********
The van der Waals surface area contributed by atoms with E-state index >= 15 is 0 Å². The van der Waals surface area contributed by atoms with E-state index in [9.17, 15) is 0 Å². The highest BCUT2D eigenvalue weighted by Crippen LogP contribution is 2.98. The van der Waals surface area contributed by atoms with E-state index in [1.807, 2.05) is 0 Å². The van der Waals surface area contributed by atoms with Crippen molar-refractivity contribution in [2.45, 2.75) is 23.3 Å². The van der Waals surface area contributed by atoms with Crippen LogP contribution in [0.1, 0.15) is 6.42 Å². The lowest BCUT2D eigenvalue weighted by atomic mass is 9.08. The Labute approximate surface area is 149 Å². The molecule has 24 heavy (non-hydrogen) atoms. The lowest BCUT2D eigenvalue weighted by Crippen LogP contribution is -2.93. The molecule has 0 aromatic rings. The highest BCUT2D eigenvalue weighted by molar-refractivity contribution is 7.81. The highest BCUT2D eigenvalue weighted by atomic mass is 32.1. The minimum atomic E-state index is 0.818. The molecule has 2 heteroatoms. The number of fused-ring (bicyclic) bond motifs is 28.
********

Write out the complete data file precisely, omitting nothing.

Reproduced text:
The van der Waals surface area contributed by atoms with E-state index >= 15 is 0 Å². The van der Waals surface area contributed by atoms with E-state index in [9.17, 15) is 0 Å². The highest BCUT2D eigenvalue weighted by Crippen LogP contribution is 2.98. The van der Waals surface area contributed by atoms with E-state index in [1.807, 2.05) is 0 Å². The van der Waals surface area contributed by atoms with Crippen molar-refractivity contribution in [2.45, 2.75) is 23.3 Å². The van der Waals surface area contributed by atoms with Crippen LogP contribution in [0.1, 0.15) is 6.42 Å². The lowest BCUT2D eigenvalue weighted by atomic mass is 9.08. The Labute approximate surface area is 149 Å². The molecule has 24 heavy (non-hydrogen) atoms. The lowest BCUT2D eigenvalue weighted by Crippen LogP contribution is -2.93. The molecule has 0 aromatic rings. The highest BCUT2D eigenvalue weighted by molar-refractivity contribution is 7.81. The highest BCUT2D eigenvalue weighted by atomic mass is 32.1. The minimum atomic E-state index is 0.818. The molecule has 2 heteroatoms. The number of fused-ring (bicyclic) bond motifs is 28.